Voters have the final say in the 2018 Midterm elections Tuesday.
Delawareans will decide who holds two of the state’s three seats in Congress and three other statewide races.
Incumbent Sen. Tom Carper seeks a fourth term. The Democrat faces Republican Rob Arlett, who was Delaware State Chair for President Trump’s 2016 campaign.
And Democratic Congresswoman Lisa Blunt Rochester tries to win a second term against Republican Scott Walker.
But the most competitive statewide race may be the one for State Treasurer. That’s where Republican incumbent Ken Simpler attempts to overcome a statewide registration disadvantage to earn a second term. Democrat Collen Davis looks to unseat Simpler.
Meanwhile, Democrats hope to defend their slim one seat majorty in the state Senate.
Republicans’ best chance to flip the Senate appears to be in the Dover area 17th Senate District where Justin King is battling Democratic State Rep. Trey Paradee for the seat left open by Democrat Brian Bushweller’s retirement. But the GOP also needs incumbent Greg Lavelle hold off a challenge from Democrat Laura Sturgeon in a district fairly evenly split between Republicans, Democrats and Independents.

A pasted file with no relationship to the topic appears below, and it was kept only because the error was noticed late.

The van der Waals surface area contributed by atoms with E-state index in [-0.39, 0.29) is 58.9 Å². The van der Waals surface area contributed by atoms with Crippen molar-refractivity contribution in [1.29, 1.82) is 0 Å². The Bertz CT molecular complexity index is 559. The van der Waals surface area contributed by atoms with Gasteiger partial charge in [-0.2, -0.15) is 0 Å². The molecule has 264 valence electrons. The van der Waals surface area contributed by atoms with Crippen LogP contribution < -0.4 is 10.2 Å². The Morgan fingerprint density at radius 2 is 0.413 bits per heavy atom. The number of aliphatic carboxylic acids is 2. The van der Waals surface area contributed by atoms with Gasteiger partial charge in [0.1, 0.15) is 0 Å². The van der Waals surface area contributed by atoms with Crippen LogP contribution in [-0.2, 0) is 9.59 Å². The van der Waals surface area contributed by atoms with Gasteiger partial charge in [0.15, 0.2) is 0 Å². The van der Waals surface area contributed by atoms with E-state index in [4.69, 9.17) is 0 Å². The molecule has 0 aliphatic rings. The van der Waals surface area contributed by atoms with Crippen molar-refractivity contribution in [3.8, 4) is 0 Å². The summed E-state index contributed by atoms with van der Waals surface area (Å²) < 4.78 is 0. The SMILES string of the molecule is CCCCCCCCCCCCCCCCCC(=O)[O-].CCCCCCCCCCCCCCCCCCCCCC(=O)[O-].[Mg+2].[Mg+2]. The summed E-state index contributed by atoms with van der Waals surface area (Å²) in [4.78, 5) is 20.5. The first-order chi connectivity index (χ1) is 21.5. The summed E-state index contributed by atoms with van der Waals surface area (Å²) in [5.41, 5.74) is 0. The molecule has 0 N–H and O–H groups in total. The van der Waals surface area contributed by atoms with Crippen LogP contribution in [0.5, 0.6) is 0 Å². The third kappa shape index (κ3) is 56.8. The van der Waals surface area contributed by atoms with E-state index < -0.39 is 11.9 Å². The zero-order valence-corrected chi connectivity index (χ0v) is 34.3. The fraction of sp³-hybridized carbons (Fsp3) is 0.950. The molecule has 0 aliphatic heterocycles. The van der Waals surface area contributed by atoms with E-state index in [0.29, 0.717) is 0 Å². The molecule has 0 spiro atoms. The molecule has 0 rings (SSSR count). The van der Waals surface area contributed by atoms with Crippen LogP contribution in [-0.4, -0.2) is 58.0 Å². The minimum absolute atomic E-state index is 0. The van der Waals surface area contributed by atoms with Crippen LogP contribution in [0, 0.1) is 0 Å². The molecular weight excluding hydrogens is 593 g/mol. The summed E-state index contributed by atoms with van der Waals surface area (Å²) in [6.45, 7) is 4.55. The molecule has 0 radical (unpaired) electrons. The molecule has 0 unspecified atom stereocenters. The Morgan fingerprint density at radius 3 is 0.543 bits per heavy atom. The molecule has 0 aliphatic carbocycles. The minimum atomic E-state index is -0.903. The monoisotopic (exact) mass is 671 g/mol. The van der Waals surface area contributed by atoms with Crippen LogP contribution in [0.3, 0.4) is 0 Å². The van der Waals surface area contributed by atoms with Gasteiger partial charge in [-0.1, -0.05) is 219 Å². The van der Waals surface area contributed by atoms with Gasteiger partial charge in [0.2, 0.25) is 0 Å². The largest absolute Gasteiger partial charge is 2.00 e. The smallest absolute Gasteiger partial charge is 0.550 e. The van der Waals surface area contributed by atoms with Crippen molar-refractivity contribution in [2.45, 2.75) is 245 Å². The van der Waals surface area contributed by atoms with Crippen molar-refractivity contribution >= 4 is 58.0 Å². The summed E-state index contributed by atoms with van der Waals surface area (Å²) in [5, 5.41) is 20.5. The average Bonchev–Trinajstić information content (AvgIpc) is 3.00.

And just how many Delawareans will show up to cast their ballots will be watched closely by campaigns throughout the day.
Traditionally, fewer voters show up for midterms than presidential election years.
Turnout for the past three midterms in Delaware averaged 43 percent. That’s compared to an average turnout of 66 percent for the last three presidental elections here.
But a spike in primary turnout in September here in the First State suggests more people than usual may vote in this midterm. Democratic primary turmout hit 25%, while Republican turnout was just shy of 20% - both higher than usual for the midterm cycle.
Polls are open from 7 a.m. until 8 p.m. And Delaware Public Media’s live non-stop coverage of the results begins at 8 p.m. when the polls close.